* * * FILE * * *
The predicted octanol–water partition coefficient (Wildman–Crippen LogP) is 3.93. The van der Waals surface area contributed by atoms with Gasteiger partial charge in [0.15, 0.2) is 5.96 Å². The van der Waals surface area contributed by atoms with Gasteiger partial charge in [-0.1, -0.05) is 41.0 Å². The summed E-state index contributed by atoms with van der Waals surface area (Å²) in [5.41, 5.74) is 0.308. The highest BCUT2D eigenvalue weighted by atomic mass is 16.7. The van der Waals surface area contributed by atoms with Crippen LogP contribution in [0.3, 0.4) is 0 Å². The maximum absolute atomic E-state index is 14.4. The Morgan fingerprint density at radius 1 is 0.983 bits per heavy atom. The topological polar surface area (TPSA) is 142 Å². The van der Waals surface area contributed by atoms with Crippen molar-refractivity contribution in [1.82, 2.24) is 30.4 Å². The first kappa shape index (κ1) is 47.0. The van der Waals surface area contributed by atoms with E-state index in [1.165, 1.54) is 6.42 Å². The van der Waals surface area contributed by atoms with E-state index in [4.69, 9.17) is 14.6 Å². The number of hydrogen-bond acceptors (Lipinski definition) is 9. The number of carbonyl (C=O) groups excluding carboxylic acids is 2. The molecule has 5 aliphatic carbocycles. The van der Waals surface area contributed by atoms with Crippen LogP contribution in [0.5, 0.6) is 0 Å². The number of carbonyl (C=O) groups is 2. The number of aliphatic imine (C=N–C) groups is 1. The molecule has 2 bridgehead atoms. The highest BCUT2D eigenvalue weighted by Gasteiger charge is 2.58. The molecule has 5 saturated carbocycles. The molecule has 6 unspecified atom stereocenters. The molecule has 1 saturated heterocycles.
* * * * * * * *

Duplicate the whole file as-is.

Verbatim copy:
The predicted octanol–water partition coefficient (Wildman–Crippen LogP) is 3.93. The van der Waals surface area contributed by atoms with Gasteiger partial charge in [0.15, 0.2) is 5.96 Å². The van der Waals surface area contributed by atoms with Gasteiger partial charge in [-0.1, -0.05) is 41.0 Å². The summed E-state index contributed by atoms with van der Waals surface area (Å²) in [5.41, 5.74) is 0.308. The highest BCUT2D eigenvalue weighted by atomic mass is 16.7. The van der Waals surface area contributed by atoms with Crippen LogP contribution in [0.3, 0.4) is 0 Å². The maximum absolute atomic E-state index is 14.4. The Morgan fingerprint density at radius 1 is 0.983 bits per heavy atom. The topological polar surface area (TPSA) is 142 Å². The van der Waals surface area contributed by atoms with Crippen molar-refractivity contribution in [1.82, 2.24) is 30.4 Å². The first kappa shape index (κ1) is 47.0. The van der Waals surface area contributed by atoms with E-state index in [1.165, 1.54) is 6.42 Å². The van der Waals surface area contributed by atoms with E-state index in [4.69, 9.17) is 14.6 Å². The number of hydrogen-bond acceptors (Lipinski definition) is 9. The number of carbonyl (C=O) groups excluding carboxylic acids is 2. The molecule has 5 aliphatic carbocycles. The van der Waals surface area contributed by atoms with Crippen LogP contribution in [0.5, 0.6) is 0 Å². The number of carbonyl (C=O) groups is 2. The number of aliphatic imine (C=N–C) groups is 1. The molecule has 2 bridgehead atoms. The highest BCUT2D eigenvalue weighted by Gasteiger charge is 2.58. The molecule has 5 saturated carbocycles. The molecule has 6 unspecified atom stereocenters. The molecule has 1 saturated heterocycles.